Read from the Book

From WonderstruckWhen Ben opened his eyes, he was lying on the floor, staring at the ceiling. Something smelled terrible and burnt. Thankfully the rain had stopped and everything was silent and peaceful. He could go back to his cousins' house now.He wanted to get up but he felt so tired. The bed, the nightstand and the dresser seemed so far away, as if Ben were looking at them through the wrong end of his telescope. In the distance, he saw the blue telephone.It was off the hook and seemed to be smoldering. Then, through the windows, he saw something that seemed impossible. He saw rain still pouring down from the sky, streaking hard against the glass. He saw lightning flash without thunder.How odd, he thought. The storm hadn't stopped. Such quiet rain. It had been so loud before. Where had all the noise gone?

Editorial Reviews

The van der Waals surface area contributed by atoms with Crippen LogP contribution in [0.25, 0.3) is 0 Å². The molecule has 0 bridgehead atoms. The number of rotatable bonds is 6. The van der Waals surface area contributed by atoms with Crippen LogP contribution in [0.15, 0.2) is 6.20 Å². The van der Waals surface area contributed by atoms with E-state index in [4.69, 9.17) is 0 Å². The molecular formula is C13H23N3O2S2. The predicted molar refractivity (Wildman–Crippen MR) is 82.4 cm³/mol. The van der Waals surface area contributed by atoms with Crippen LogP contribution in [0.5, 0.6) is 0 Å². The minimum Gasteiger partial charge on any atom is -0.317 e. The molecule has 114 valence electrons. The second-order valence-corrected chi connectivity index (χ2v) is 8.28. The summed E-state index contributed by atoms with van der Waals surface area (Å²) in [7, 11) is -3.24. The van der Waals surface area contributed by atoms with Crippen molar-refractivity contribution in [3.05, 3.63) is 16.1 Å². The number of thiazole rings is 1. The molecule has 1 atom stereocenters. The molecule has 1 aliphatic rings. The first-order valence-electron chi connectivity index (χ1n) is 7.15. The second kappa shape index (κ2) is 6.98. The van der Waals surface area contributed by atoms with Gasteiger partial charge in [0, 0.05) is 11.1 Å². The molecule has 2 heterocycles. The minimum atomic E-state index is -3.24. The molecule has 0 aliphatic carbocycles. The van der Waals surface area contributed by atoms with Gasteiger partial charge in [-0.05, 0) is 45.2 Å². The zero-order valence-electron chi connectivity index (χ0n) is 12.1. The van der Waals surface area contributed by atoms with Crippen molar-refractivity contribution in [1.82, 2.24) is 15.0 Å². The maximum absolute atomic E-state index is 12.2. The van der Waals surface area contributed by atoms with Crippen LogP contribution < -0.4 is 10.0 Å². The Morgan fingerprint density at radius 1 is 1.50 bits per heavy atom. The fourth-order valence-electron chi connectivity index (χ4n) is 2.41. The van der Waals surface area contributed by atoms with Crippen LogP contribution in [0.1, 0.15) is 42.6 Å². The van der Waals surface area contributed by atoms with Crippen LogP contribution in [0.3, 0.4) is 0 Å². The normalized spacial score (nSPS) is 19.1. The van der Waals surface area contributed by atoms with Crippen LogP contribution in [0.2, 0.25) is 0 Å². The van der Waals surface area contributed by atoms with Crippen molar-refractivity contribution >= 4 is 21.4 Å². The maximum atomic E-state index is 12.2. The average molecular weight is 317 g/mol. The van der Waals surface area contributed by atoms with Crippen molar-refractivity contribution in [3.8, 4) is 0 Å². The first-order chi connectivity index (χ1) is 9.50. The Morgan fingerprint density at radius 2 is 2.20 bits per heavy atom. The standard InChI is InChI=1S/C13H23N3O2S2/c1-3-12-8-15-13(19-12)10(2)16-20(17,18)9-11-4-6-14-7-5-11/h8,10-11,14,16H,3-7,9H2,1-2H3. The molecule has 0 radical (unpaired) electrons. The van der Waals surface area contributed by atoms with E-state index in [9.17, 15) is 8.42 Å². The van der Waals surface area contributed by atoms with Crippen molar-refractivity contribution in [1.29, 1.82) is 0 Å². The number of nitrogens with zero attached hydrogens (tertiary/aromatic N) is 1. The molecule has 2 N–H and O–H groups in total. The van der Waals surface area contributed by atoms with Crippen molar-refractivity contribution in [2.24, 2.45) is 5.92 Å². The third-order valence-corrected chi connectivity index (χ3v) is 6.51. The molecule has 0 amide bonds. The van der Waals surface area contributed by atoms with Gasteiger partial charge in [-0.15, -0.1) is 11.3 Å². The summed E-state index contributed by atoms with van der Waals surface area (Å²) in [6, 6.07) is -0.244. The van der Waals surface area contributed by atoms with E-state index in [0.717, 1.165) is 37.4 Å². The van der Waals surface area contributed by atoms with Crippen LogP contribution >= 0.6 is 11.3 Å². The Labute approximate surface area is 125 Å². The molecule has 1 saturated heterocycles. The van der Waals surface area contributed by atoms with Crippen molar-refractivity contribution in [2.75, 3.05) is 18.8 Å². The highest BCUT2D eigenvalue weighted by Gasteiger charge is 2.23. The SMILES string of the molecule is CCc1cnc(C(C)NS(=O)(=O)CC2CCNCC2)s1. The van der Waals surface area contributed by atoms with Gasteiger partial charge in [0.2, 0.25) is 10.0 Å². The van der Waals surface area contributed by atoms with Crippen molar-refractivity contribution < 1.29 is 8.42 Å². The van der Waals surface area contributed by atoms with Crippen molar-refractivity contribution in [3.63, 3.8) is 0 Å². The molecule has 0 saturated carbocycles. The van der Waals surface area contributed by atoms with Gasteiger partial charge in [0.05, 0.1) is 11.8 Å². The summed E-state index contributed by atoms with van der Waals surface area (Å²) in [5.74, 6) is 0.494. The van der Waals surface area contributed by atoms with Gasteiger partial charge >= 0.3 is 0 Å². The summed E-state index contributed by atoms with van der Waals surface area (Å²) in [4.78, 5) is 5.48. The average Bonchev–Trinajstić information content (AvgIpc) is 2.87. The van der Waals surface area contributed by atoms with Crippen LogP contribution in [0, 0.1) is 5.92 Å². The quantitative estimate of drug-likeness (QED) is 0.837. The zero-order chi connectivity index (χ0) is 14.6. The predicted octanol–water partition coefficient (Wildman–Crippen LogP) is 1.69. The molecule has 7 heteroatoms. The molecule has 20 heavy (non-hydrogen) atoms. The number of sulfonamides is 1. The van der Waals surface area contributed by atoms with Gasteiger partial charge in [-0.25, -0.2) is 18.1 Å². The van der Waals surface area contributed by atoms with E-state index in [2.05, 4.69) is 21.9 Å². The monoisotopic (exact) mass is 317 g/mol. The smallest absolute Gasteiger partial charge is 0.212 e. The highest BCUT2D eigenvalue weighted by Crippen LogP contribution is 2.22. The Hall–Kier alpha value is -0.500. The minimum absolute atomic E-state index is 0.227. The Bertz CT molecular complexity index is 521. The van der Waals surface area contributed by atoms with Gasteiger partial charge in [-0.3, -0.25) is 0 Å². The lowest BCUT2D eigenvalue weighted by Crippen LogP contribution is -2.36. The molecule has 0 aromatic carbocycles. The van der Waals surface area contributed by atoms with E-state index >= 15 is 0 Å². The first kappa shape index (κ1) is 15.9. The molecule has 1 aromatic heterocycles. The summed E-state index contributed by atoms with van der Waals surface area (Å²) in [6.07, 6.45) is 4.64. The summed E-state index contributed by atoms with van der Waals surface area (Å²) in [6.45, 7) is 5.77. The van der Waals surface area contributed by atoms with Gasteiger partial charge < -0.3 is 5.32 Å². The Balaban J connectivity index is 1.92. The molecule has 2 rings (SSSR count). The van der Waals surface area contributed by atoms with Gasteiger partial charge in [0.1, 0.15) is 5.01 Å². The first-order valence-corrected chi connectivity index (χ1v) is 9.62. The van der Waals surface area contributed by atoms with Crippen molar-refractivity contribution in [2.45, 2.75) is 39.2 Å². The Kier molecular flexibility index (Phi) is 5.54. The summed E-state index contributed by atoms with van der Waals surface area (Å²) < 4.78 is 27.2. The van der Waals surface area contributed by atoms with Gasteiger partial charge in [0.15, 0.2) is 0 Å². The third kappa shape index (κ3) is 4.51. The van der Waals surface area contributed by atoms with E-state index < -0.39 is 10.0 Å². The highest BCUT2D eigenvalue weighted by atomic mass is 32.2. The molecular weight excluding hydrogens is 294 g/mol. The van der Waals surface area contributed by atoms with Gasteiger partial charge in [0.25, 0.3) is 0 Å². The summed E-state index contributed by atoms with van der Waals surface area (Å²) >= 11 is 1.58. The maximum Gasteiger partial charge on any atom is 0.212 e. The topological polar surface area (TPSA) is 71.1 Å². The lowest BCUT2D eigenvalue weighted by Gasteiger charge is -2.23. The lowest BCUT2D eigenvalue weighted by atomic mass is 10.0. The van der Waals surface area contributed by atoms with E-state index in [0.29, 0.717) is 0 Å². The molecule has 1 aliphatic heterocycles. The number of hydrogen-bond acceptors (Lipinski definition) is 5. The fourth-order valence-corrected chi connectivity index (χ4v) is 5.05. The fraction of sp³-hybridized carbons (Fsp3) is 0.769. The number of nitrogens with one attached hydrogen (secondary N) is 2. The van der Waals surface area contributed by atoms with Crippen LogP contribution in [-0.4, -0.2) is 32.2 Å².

Praise for Wonderstruck"[A] captivating, affecting novel...so gripping you can't flip the pages fast enough" -The National Post"This is a big, beautiful book, a compulsive read, a veritable cabinet of wonders itself." -The Globe and Mail"[A] miracle of a book." -Movie Entertainment Magazine"[E]ngrossing, intelligent, beautifully engineered and expertly told in word and image." -New York Times Book Review*"Selznick follows his Caldecott-winning The Invention of Hugo Cabret with another illustrated novel that should cement his reputation as one of the most innovative storytellers at work today." -Publishers Weekly, starred review*"[A] thing of wonder to behold." -School Library Journal, starred review*"[Wonderstruck] is a gift for the eye, mind, and heart." -Boolist, starred reivew*"Visually stunning, completely compelling, Wonderstruck demonstrates a mastery and maturity that proves that, yes, lightning can strike twice." -Kirkus, starred review"There are puzzles at the core of this moving and ingenious story that make it likely to stay with children ages 9 to 15 long after they have finished reading." -The Wall Street Journal"Brian Selznick's lovely story will likely find its own place in the hearts of young people who yearn for a world of their own." -National Public Radio